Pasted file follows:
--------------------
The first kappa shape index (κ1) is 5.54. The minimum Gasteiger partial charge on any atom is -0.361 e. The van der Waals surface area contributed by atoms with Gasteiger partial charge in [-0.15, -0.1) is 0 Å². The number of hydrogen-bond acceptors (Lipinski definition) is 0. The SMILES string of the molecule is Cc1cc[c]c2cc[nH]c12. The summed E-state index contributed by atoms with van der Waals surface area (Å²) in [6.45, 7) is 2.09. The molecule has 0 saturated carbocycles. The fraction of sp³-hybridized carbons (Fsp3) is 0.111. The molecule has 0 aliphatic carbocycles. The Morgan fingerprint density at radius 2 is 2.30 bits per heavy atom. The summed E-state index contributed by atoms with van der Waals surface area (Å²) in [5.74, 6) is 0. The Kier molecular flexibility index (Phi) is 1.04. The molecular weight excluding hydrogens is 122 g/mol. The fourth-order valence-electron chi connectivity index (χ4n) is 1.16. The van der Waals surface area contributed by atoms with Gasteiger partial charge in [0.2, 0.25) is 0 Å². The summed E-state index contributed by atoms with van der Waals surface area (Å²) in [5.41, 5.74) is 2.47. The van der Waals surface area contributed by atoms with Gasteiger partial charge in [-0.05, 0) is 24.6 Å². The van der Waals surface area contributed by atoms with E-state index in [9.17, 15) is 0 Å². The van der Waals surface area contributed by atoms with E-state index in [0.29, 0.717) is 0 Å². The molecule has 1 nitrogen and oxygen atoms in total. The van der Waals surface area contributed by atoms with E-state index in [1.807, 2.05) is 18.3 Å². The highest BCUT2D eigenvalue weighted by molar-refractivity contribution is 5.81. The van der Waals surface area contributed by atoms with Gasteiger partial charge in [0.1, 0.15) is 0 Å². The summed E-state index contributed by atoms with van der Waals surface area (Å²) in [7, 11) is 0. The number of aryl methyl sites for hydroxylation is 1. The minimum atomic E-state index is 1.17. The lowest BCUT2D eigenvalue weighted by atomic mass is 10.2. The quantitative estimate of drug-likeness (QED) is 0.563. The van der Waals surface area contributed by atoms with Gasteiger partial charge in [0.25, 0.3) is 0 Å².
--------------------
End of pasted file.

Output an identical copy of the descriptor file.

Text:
The first kappa shape index (κ1) is 5.54. The minimum Gasteiger partial charge on any atom is -0.361 e. The van der Waals surface area contributed by atoms with Gasteiger partial charge in [-0.15, -0.1) is 0 Å². The number of hydrogen-bond acceptors (Lipinski definition) is 0. The SMILES string of the molecule is Cc1cc[c]c2cc[nH]c12. The summed E-state index contributed by atoms with van der Waals surface area (Å²) in [6.45, 7) is 2.09. The molecule has 0 saturated carbocycles. The fraction of sp³-hybridized carbons (Fsp3) is 0.111. The molecule has 0 aliphatic carbocycles. The Morgan fingerprint density at radius 2 is 2.30 bits per heavy atom. The summed E-state index contributed by atoms with van der Waals surface area (Å²) in [5.74, 6) is 0. The Kier molecular flexibility index (Phi) is 1.04. The molecular weight excluding hydrogens is 122 g/mol. The fourth-order valence-electron chi connectivity index (χ4n) is 1.16. The van der Waals surface area contributed by atoms with Gasteiger partial charge in [0.2, 0.25) is 0 Å². The summed E-state index contributed by atoms with van der Waals surface area (Å²) in [5.41, 5.74) is 2.47. The van der Waals surface area contributed by atoms with Gasteiger partial charge in [-0.05, 0) is 24.6 Å². The van der Waals surface area contributed by atoms with E-state index in [9.17, 15) is 0 Å². The van der Waals surface area contributed by atoms with E-state index in [0.29, 0.717) is 0 Å². The molecule has 1 nitrogen and oxygen atoms in total. The van der Waals surface area contributed by atoms with E-state index in [1.807, 2.05) is 18.3 Å². The highest BCUT2D eigenvalue weighted by molar-refractivity contribution is 5.81. The van der Waals surface area contributed by atoms with Gasteiger partial charge in [0.1, 0.15) is 0 Å². The summed E-state index contributed by atoms with van der Waals surface area (Å²) in [7, 11) is 0. The number of aryl methyl sites for hydroxylation is 1. The minimum atomic E-state index is 1.17. The lowest BCUT2D eigenvalue weighted by atomic mass is 10.2. The quantitative estimate of drug-likeness (QED) is 0.563. The van der Waals surface area contributed by atoms with Gasteiger partial charge in [0.25, 0.3) is 0 Å².